Subject: I have found a DVD that I think you would enjoy
|Animated Classics of Japanese Literature - The Sound of Waves Parts 1 2/ Growing Up|
Genres: Anime & Manga, Animation
Similarly Requested DVDs
2 remarkable tales of young love set to beautiful animation
Brian Camp | Bronx, NY | 01/30/2005
(4 out of 5 stars)
"The "Animated Classics of Japanese Literature" series, made in 1986 but first released on VHS by Central Park Media in the U.S. in 1994, has seen four volumes so far come out on DVD, each with three episodes. This one includes a two-part condensation of Yukio Mishima's 1954 novel, "The Sound of Waves," and a short story written in 1895 by Higuchi Ichiyo, "Growing Up." The former is set in a Japanese fishing village in the years after the war and focuses on Shinji, a teenaged fisherman who has to work to care for his mother and pay for his little brother's schooling. When the richest man in town brings his 18-year-old daughter, Hatsue, back home to help him out, all the young men take an interest. Shinji soon has the upper hand although the father seems set on the arrogant Yasuo, head of the Youth Committee. The course of true love doesn't always run smoothly here, but unlike so many of the stories in this series, this one stays clear of tragedy.
What's most striking about this adaptation is the way the animators painstakingly create a sense of place, with an emphasis on the behavior of the sea and its effect on the people's lives. There are frequent cutaways to the water and the waves hitting the shore and there is one adventurous sequence set at sea during a perilous storm, where Shinji is faced with a decision that will change his life forever. The character design is a little simpler than we'd like it, but the attention to details of village life and atmosphere make this tale of young love so much more vivid and affecting.
"Growing Up" is set in the red-light Yoshiwara district of Tokyo in the early Meiji era and focuses on Midori, a pretty girl who is expected to follow in the footsteps of her sister, a prominent Geisha, and Shin, the son of a Buddhist monk derided as "a corrupt drunkard." Streetside taunts by other kids about a "monk" and a "whore" combine with an incident of bullying by Shin's friends to put a permanent rift in the two children's friendship. They're both soon overtaken by the unshakable destiny looming over their adolescence. There's an underlying sadness to it all, but the tale is laid out with such care and simplicity that we come to a state of understanding and acceptance rather than despair (although a tear might still work its way out, especially when we learn that the story's female author died a year after this story was written). The design and animation style are notably different from the rest of the series, with bolder lines, simpler forms, less shading, brighter colors and more of an illustrative look. The effect is quite stunning and especially evocative of the time and place, as if artists in the 1880s were given the tools to create manga and anime.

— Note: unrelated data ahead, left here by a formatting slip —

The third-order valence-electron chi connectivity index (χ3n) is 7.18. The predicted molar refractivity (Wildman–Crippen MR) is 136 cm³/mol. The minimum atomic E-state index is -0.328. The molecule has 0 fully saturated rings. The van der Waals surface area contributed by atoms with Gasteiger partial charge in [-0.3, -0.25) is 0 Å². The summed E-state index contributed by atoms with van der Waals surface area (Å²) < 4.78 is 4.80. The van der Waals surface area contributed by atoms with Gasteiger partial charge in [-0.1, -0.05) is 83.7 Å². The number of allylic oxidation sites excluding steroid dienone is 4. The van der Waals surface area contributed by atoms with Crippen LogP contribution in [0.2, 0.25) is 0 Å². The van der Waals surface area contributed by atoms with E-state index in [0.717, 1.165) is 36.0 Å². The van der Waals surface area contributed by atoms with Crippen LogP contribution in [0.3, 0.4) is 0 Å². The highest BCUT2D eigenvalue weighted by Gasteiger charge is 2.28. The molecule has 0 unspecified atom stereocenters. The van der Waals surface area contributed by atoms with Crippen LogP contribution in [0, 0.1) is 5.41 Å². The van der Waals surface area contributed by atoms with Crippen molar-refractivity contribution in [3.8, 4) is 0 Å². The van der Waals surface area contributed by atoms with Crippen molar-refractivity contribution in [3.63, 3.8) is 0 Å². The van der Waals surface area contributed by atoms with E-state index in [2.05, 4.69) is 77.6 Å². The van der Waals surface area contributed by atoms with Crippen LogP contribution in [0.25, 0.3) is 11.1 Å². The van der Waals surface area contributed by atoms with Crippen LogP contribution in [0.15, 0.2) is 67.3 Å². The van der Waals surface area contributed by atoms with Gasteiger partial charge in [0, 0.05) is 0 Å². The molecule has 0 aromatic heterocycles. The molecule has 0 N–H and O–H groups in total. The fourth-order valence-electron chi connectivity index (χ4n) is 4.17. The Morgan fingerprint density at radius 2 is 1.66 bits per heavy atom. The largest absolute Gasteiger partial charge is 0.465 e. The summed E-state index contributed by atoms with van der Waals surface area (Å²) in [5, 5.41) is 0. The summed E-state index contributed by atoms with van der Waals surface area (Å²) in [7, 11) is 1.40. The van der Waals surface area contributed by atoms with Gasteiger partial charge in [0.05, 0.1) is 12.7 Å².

Strength of courage, not social status rules Japan?
Charlotte Ann Hu | Arizona, USA | 02/27/2007
(5 out of 5 stars)
"The sound of waves is a curious story in a culture dedicated to status. As the son of a poor widow, Shinji was forced to drop out of school after his father died in WWII. Despite his torn clothing, and humble origins, he dreams of the daughter of the village's richest fisherman.
One of my favorite scenes is when he prays at a temple, asking God to make the fish plentiful, let the village prosper, thanks Him for his wonderful mother and brother and then asks if he might have a beautiful wife like Hatsue. Poignantly, he ponders if God will punish him for such a selfish prayer.
The marvel of this story is that ultimately what decides Shinji's fate is his courage, honesty ... in short, his character.
While the Japanese have always valued status, they also have nearly mythical concept of the gentleman warrior or samurai by which men are unconsciously, socially judged. This classic piece of Japanese literature shows these conflicting forces in the society.
It is also a great piece to study Japanese language because the language is simple and relatively slow. The animation is simple, but sufficient."
Animated artistry derived from Japanese literature
Ronnie Clay | Winnsboro, Louisiana | 10/20/2005
(4 out of 5 stars)
"These stories chosen range from celebrated novels like "The Harp of Burma," "Sanshiro Sugata," "Theatre of Life," and "The Sound of Waves," all of which were previously made into live-action films, to coming-of-age tales and short stories about the turbulence of young love, with titles like "Season of the Sun.""